As you may know from a previous post, I’m fascinated with snippets of everyday life in the cities and villages in Italy. I enjoy capturing regular people going about their lives. Here is a fellow I saw just out the front door of his home. Yes, he’s in the street, but he strategically has placed his chair to allow passage for at least one car. If I were him, I’d be worried about getting my left foot “clipped”. But, I’m sure the other people in these small villages know the ways and idiosyncrasies of one another, and respond accordingly.
I am enjoying working on these smaller watercolors, and I’ll continue doing so, while also exploring options for a large oil canvas that is waiting patiently for me here in my Umbrian studio.
For this and other paintings and photography, check out my online gallery.
Leave it to the birth of three kittens to teach me about courage and learning to let life take you on a journey…
Seven days ago it was Sunday afternoon, and our sweet feral cat Micia was crying just outside our front door. Her water had broken and we knew her kittens would be born soon. Just two hours later we heard the faint cries of the hungry newborns coming from the room below our sun room, which houses the water heater, bundles of kindling, and some plastic tarp. I was sure Micia would take good care of her babies. I went to bed that night confident that all would be well when I awoke in the next morning.
The next morning brought distraught cries from Micia. She was waiting for me at the front door, and she quickly moved in the direction of the kittens, looking back to make sure I was following her. When I entered the room housing the kittens, my heart sank. The three kittens were lying on their backs, they were not moving, and their tongues were protruding from their mouths as if they had painfully departed from this world. I picked one up and I felt a cold, stiff body. Micia looked up at me as if to implore me to “do something.” What could have happened in the course of the night?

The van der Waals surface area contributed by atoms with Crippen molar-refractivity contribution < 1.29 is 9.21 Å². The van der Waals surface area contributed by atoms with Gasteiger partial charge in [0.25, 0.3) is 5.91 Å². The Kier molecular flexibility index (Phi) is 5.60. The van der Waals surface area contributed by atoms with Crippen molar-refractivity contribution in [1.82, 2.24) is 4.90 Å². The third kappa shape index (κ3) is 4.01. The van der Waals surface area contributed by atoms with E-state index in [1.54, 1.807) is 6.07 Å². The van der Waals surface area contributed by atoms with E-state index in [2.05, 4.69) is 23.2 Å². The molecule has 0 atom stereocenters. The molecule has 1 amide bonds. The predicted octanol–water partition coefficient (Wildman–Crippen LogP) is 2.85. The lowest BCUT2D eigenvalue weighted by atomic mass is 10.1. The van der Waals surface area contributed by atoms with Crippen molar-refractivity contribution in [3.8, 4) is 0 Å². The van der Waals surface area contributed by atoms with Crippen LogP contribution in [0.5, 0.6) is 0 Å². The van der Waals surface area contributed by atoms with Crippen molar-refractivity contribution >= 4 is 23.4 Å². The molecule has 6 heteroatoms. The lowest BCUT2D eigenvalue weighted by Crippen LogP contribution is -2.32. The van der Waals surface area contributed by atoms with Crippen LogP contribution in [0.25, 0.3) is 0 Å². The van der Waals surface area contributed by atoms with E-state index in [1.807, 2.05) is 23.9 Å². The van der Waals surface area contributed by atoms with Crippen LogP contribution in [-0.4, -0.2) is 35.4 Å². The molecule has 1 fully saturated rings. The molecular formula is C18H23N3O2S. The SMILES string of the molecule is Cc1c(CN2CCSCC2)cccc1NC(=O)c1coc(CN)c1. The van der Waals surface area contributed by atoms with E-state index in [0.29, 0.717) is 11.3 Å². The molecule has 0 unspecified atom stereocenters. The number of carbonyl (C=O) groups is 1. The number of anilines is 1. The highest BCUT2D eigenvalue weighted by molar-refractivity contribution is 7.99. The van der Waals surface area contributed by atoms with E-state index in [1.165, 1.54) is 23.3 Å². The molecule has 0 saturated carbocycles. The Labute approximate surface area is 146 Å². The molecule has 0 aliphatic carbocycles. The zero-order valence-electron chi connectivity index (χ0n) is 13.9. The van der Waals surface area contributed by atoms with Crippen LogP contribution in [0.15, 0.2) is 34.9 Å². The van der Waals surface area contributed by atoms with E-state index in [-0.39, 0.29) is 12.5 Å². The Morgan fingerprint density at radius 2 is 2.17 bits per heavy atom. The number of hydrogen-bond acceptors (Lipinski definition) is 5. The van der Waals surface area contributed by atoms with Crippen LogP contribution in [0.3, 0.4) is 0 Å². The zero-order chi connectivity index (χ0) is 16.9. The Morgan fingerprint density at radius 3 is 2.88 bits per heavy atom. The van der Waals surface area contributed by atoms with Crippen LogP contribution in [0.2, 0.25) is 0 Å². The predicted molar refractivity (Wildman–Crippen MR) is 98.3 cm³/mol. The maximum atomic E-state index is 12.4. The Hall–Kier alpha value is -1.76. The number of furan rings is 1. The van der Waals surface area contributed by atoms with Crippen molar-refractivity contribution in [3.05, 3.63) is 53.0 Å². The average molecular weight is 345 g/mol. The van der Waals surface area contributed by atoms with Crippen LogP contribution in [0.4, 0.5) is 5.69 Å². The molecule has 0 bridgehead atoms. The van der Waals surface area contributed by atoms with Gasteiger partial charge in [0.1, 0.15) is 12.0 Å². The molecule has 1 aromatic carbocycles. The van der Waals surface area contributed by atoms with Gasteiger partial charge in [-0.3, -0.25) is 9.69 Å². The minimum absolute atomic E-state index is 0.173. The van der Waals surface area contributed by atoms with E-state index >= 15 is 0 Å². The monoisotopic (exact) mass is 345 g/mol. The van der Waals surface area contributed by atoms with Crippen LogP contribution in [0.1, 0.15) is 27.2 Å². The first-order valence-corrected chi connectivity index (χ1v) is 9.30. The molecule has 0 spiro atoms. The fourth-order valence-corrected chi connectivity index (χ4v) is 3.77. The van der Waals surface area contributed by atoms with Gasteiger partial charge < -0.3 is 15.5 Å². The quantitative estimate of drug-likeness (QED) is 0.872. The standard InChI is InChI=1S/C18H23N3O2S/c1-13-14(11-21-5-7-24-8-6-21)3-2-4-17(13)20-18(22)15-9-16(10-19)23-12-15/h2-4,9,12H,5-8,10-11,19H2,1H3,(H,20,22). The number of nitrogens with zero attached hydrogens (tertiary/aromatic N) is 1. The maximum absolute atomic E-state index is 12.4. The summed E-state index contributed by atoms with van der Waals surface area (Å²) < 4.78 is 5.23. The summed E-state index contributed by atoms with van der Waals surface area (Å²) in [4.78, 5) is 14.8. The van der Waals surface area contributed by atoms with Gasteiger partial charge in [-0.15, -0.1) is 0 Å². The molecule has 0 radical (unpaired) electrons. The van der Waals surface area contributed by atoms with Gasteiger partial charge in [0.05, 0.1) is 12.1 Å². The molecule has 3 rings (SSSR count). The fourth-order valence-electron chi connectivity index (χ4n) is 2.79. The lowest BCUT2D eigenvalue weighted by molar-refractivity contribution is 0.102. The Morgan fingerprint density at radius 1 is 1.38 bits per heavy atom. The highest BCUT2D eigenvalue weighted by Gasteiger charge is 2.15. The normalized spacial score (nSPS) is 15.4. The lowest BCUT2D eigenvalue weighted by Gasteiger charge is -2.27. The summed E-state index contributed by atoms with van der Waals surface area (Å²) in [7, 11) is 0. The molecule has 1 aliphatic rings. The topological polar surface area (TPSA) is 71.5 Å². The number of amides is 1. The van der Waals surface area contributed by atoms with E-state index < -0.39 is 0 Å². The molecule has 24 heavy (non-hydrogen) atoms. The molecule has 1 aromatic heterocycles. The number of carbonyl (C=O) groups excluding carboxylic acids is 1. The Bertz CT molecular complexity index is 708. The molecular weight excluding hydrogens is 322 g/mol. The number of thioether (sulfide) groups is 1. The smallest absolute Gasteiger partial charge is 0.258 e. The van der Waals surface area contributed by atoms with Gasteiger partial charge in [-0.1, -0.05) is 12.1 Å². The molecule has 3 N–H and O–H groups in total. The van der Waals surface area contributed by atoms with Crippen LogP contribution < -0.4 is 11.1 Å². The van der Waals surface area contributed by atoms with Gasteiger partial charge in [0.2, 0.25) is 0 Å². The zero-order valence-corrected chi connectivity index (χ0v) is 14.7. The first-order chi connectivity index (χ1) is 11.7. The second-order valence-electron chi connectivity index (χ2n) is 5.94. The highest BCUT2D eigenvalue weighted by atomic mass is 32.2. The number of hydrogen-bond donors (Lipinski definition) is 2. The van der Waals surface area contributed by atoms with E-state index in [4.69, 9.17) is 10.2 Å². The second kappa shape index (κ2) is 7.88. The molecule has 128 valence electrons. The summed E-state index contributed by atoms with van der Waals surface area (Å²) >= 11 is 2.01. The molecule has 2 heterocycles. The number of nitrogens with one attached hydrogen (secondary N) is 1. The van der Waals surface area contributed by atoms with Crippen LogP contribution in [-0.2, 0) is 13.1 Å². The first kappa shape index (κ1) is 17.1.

I was convinced they were dead, so I put them in a basket and began the grim task of finding a proper burial site.
Then, I saw the faintest of movements. They weren’t dead, just on the verge of making that transition. My head was spinning. What could I possibly do? I ran in the house, read about hypothermia and dehydration of newborn kittens on my Ipad. I was going to have to wing it. So, I went back to the tiny room, and I took each kitten and held them individually in my cupped hands, stopping to stroke them and give them whatever comfort and warmth I could. Micia was steadfast, sitting next to me. She was confused. Her eyes never left me, and they conveyed a trust and hope as she watched me.
I recently completed a series of smaller watercolors, which included “La Vedetta”, the painting you see here. In Italian “La Vedetta” refers to a person who is always on watch, and in this case probably a person “in the know” as well.
I have long been fascinated with life as seen from and in the windows of Italy. Wherever I go, I see women and men keeping watch from their windows – often times quite openly, and other times quite furtively. After having completed this painting, I have resolved to take my faithful camera and to head out to both the small villages and large cities to capture the many variations on this theme. I believe this is a subject worthy of extensive exploration. I love bringing the psychology of such scenes to my work.